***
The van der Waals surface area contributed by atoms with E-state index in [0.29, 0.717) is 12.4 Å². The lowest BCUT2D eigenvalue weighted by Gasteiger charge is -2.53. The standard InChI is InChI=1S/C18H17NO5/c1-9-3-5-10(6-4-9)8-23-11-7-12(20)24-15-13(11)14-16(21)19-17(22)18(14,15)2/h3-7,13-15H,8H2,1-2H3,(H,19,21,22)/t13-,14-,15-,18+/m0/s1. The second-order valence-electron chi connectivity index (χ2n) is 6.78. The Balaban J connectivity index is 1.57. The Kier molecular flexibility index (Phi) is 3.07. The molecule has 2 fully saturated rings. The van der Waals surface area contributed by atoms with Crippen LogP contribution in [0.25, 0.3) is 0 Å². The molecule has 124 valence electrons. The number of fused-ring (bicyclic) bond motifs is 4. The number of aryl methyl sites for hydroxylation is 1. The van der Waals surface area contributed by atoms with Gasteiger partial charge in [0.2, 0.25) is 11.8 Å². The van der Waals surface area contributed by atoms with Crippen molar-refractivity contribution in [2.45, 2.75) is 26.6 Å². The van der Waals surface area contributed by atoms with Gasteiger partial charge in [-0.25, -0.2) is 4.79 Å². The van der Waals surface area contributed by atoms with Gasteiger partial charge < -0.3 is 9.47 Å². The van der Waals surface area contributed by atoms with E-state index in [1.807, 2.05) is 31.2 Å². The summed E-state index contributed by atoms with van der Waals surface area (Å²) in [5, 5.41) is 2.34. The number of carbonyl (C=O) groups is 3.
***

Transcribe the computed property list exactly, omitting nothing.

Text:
The van der Waals surface area contributed by atoms with E-state index in [0.29, 0.717) is 12.4 Å². The lowest BCUT2D eigenvalue weighted by Gasteiger charge is -2.53. The standard InChI is InChI=1S/C18H17NO5/c1-9-3-5-10(6-4-9)8-23-11-7-12(20)24-15-13(11)14-16(21)19-17(22)18(14,15)2/h3-7,13-15H,8H2,1-2H3,(H,19,21,22)/t13-,14-,15-,18+/m0/s1. The second-order valence-electron chi connectivity index (χ2n) is 6.78. The Balaban J connectivity index is 1.57. The Kier molecular flexibility index (Phi) is 3.07. The molecule has 2 fully saturated rings. The van der Waals surface area contributed by atoms with Crippen LogP contribution in [0.25, 0.3) is 0 Å². The molecule has 124 valence electrons. The number of fused-ring (bicyclic) bond motifs is 4. The number of aryl methyl sites for hydroxylation is 1. The van der Waals surface area contributed by atoms with Gasteiger partial charge in [0.2, 0.25) is 11.8 Å². The van der Waals surface area contributed by atoms with Crippen molar-refractivity contribution in [2.45, 2.75) is 26.6 Å². The van der Waals surface area contributed by atoms with Gasteiger partial charge in [-0.25, -0.2) is 4.79 Å². The van der Waals surface area contributed by atoms with Gasteiger partial charge < -0.3 is 9.47 Å². The van der Waals surface area contributed by atoms with E-state index in [1.807, 2.05) is 31.2 Å². The summed E-state index contributed by atoms with van der Waals surface area (Å²) in [5, 5.41) is 2.34. The number of carbonyl (C=O) groups is 3.